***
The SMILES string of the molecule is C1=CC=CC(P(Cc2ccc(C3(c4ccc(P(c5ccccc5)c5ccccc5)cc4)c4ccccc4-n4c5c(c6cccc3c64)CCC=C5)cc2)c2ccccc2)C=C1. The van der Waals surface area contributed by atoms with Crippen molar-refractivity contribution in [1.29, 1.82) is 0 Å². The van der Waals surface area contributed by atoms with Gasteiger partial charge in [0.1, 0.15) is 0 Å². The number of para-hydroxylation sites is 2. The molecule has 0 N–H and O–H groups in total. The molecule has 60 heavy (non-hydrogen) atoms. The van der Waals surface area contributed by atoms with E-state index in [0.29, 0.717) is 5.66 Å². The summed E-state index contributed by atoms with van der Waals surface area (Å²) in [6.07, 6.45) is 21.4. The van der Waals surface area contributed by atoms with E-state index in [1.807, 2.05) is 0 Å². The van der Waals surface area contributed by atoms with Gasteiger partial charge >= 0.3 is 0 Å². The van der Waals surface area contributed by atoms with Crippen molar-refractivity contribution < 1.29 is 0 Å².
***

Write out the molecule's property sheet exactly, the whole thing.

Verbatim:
The SMILES string of the molecule is C1=CC=CC(P(Cc2ccc(C3(c4ccc(P(c5ccccc5)c5ccccc5)cc4)c4ccccc4-n4c5c(c6cccc3c64)CCC=C5)cc2)c2ccccc2)C=C1. The van der Waals surface area contributed by atoms with Crippen molar-refractivity contribution in [1.29, 1.82) is 0 Å². The van der Waals surface area contributed by atoms with Gasteiger partial charge in [0.1, 0.15) is 0 Å². The number of para-hydroxylation sites is 2. The molecule has 0 N–H and O–H groups in total. The molecule has 60 heavy (non-hydrogen) atoms. The van der Waals surface area contributed by atoms with E-state index in [0.29, 0.717) is 5.66 Å². The summed E-state index contributed by atoms with van der Waals surface area (Å²) in [6.07, 6.45) is 21.4. The van der Waals surface area contributed by atoms with E-state index in [1.807, 2.05) is 0 Å². The van der Waals surface area contributed by atoms with Gasteiger partial charge >= 0.3 is 0 Å². The van der Waals surface area contributed by atoms with Crippen molar-refractivity contribution < 1.29 is 0 Å².